The brain is divided into three main parts: the medulla, the cerebellum, and the cerebrum. Each part has its own job to do. The medulla, or “brain stem,” is located at the base of the skull in the back, right where the spinal cord meets the brain. The medulla controls the important involuntary actions of the body, like breathing, heartbeat, and digestion.

The cerebellum sits right next to the medulla. It is divided into two hemispheres, or halves. The cerebellum has several jobs. One of them is to control voluntary movements. That means the cerebellum helps you walk, run, and jump. The two hemispheres of the cerebellum control different parts of the body. The right hemisphere controls movement on the left side of the body. The left hemisphere controls movement on the right side. It might seem strange that the left side of the brain controls the right side of the body, but that’s just the way we’re made.


The third part of the brain is the cerebrum. The cerebrum sits on top of the cerebellum and the medulla. It is the largest part of the brain. Each part of the cerebrum has a certain job to do. For example, the front part just inside your forehead controls emotions. The very back part just above the brain stem controls the sense of sight. The sense of touch is controlled by a strip of the brain running over the top of your head from ear to ear.

The outside part of the cerebrum is called the cerebral cortex. The cerebral cortex is the wrinkly part of the brain that most people think about when they think of a brain. People sometimes call this part of the brain “the gray matter.”

The cerebrum is divided into two hemispheres, just like the cerebellum. Until recently, we did not know much about what the various parts of the cerebrum do. But in the past few decades, we have learned a lot. Scientists now have even more advanced ways than just x-rays to look at and observe different organs in the body, including the brain. They use something called a PET scan to see different parts of the brain work.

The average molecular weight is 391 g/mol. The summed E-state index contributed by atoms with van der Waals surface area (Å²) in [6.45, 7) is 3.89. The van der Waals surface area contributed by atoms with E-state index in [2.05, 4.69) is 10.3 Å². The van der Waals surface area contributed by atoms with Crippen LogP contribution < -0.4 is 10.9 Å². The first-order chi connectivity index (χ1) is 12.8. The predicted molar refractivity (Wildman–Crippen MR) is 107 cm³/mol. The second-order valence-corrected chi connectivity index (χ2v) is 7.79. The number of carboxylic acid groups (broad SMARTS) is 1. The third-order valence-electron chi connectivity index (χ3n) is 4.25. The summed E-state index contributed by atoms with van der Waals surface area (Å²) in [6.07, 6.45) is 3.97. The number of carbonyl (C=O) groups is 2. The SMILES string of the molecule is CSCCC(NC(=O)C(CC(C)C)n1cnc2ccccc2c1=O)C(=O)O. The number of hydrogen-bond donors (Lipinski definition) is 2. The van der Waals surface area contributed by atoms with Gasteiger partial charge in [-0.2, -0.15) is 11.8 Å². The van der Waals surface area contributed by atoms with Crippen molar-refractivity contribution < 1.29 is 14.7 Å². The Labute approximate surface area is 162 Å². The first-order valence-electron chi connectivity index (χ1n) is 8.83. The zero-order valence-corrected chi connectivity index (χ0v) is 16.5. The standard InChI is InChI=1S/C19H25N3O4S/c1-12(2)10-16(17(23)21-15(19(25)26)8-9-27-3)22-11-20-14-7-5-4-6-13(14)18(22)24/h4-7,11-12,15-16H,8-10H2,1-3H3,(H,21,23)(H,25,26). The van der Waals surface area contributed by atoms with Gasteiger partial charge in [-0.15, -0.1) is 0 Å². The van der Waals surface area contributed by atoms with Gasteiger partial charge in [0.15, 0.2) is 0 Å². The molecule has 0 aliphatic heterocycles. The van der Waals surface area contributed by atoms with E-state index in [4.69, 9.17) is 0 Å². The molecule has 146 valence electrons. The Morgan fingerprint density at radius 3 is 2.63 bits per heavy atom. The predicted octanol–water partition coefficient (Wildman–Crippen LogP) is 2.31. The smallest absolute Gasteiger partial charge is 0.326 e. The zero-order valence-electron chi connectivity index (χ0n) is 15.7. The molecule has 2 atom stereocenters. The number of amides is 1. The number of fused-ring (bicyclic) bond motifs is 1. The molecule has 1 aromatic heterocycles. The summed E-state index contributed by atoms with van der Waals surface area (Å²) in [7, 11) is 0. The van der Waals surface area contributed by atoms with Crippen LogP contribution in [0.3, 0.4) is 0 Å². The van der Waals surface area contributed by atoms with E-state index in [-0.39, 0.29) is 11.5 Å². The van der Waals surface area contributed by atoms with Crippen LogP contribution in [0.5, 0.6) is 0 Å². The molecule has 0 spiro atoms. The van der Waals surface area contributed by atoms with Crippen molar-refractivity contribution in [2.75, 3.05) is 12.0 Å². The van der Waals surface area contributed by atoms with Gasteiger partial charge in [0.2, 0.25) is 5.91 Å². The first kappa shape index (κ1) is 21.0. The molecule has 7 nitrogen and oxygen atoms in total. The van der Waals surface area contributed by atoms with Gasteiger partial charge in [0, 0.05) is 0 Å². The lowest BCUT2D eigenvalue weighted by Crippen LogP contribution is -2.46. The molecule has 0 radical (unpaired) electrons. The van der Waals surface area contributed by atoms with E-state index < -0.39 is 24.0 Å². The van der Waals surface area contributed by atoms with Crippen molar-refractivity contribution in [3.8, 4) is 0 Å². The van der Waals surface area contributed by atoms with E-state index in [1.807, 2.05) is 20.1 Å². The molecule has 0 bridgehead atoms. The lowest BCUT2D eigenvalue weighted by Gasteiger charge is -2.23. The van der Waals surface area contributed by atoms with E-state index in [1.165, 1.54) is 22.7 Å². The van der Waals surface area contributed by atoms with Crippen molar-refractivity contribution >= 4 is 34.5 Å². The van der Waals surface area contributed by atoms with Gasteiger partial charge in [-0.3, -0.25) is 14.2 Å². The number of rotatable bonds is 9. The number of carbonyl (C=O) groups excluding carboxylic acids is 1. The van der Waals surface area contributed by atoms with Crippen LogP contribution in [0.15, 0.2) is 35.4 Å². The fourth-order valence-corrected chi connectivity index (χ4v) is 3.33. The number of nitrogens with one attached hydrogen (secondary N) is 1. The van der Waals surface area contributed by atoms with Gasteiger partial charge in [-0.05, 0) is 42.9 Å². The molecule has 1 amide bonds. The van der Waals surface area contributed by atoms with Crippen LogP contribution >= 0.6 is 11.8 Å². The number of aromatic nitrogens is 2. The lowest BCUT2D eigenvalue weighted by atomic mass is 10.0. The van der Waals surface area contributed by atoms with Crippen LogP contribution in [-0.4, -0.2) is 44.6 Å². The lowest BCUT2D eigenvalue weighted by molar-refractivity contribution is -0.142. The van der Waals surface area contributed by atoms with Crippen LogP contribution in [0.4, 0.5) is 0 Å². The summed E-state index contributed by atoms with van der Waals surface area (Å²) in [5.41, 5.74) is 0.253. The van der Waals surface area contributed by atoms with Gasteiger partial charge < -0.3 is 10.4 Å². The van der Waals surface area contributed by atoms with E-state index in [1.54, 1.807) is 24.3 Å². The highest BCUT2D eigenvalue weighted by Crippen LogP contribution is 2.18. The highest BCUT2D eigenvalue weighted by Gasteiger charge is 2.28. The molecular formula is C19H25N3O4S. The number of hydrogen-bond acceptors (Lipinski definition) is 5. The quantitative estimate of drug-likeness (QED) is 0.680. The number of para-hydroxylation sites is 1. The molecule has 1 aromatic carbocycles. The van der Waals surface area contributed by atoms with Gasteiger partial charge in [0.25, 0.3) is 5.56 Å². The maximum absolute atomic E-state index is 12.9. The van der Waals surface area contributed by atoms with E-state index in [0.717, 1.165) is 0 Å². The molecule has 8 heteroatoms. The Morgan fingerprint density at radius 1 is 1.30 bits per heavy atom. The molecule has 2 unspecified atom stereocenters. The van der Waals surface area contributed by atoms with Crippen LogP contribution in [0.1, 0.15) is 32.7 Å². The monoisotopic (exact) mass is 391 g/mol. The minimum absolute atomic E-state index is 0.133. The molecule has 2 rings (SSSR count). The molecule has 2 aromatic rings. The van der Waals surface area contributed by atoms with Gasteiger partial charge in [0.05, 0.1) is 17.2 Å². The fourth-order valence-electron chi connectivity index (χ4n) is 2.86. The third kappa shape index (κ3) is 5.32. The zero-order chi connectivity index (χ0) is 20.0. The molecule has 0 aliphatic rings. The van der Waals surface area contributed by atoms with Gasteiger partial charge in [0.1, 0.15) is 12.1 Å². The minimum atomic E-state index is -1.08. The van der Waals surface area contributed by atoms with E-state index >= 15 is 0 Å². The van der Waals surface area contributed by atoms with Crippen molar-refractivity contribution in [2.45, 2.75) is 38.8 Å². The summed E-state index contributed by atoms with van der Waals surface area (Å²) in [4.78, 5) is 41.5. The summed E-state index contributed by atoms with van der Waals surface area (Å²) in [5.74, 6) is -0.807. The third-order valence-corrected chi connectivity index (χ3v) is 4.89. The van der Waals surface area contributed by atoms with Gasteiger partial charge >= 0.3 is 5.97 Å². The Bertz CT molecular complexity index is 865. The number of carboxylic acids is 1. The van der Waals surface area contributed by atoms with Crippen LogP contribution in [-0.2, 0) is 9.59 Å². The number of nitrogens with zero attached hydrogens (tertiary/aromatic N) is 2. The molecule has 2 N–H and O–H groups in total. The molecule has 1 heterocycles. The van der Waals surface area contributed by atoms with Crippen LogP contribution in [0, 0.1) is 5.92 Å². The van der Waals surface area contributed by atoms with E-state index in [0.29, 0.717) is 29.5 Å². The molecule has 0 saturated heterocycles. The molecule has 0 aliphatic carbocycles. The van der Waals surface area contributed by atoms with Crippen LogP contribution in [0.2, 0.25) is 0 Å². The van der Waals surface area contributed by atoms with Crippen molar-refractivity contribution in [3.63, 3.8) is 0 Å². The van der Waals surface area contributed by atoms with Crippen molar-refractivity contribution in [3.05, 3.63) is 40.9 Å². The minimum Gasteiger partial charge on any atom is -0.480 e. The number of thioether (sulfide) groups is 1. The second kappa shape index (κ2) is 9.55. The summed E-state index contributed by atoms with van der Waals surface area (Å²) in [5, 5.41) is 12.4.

A scientist may ask the person having the PET scan to do something like talk or blink his or her eyes. When the person performs different actions, different parts of the brain light up on the computer screen. Scientists have learned a lot about what happens where in the brain by looking at PET scans. As you can see from this image of the brain, some of the things that we do take place in the left hemisphere, while others happen in the right hemisphere.


Chapter Seven: Eyes and Vision
For the past few days, I have been talking to you about the body and its systems. Your teacher asked me if I could also tell you something about vision and hearing. I told her that I could. I know a little about vision and a little about hearing, but I am not an expert on either one. So, I told her that I would bring in some friends of mine who know more about these subjects. I have one of those friends with me today. His name is Dr. Kwan SiYu. He is a special kind of eye doctor called an optometrist. He can tell you all about the eyes and how they work.

Hello, I am Dr. Kwan Si-Yu. Are you ready to learn all about eyes? Good! The human eye has several parts. I’d like to start by showing you two parts that you can see easily. In the images on the right, you can see what eyes look like up close. The pupil is the black part in the center of the eye. The iris is the colorful part of the eye that surrounds the pupil. The iris can be different colors. Some of you may have green eyes or brown eyes. When we say that a person has green eyes or brown eyes, it’s his or her irises that we are talking about.

The pupil is not as colorful as the iris. It is always black, but it changes shape. When it is dark, the pupil gets bigger to let more light in. When it is very bright and sunny, the pupil shrinks to let less light in. How much light will be let into the inside of your eye depends on the shape of the pupil.


Now, let’s learn about some parts of the eye that you can’t see just by looking at a person’s face. This slide shows some parts of the eye as they would look if you could see inside a person’s head. You are looking at them from the side. You can see the iris and the pupil. There are also some other parts shown.

• The cornea is a thin, clear tissue that covers the colored part of the eye. It helps protect the eye from dirt and germs.